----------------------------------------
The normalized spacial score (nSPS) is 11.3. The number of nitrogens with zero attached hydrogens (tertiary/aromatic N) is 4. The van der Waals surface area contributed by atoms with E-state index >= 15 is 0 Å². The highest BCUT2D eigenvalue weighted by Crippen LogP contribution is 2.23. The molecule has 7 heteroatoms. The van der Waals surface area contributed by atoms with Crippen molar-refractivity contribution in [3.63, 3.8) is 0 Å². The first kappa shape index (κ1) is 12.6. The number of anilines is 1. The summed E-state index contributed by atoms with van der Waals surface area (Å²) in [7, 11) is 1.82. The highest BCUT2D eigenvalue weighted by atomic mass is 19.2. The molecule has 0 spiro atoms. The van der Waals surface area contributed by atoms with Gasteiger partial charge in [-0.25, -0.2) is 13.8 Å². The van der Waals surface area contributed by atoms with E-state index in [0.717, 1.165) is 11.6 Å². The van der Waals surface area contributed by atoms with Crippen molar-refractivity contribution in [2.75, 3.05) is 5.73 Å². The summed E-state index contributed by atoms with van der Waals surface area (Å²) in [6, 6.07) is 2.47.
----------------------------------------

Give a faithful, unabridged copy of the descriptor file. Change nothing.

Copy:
The normalized spacial score (nSPS) is 11.3. The number of nitrogens with zero attached hydrogens (tertiary/aromatic N) is 4. The van der Waals surface area contributed by atoms with E-state index >= 15 is 0 Å². The highest BCUT2D eigenvalue weighted by Crippen LogP contribution is 2.23. The molecule has 7 heteroatoms. The van der Waals surface area contributed by atoms with Crippen molar-refractivity contribution in [3.63, 3.8) is 0 Å². The first kappa shape index (κ1) is 12.6. The number of anilines is 1. The summed E-state index contributed by atoms with van der Waals surface area (Å²) in [7, 11) is 1.82. The highest BCUT2D eigenvalue weighted by atomic mass is 19.2. The molecule has 0 spiro atoms. The van der Waals surface area contributed by atoms with Gasteiger partial charge in [-0.25, -0.2) is 13.8 Å². The van der Waals surface area contributed by atoms with E-state index in [0.717, 1.165) is 11.6 Å². The van der Waals surface area contributed by atoms with Crippen molar-refractivity contribution in [2.75, 3.05) is 5.73 Å². The summed E-state index contributed by atoms with van der Waals surface area (Å²) in [6, 6.07) is 2.47.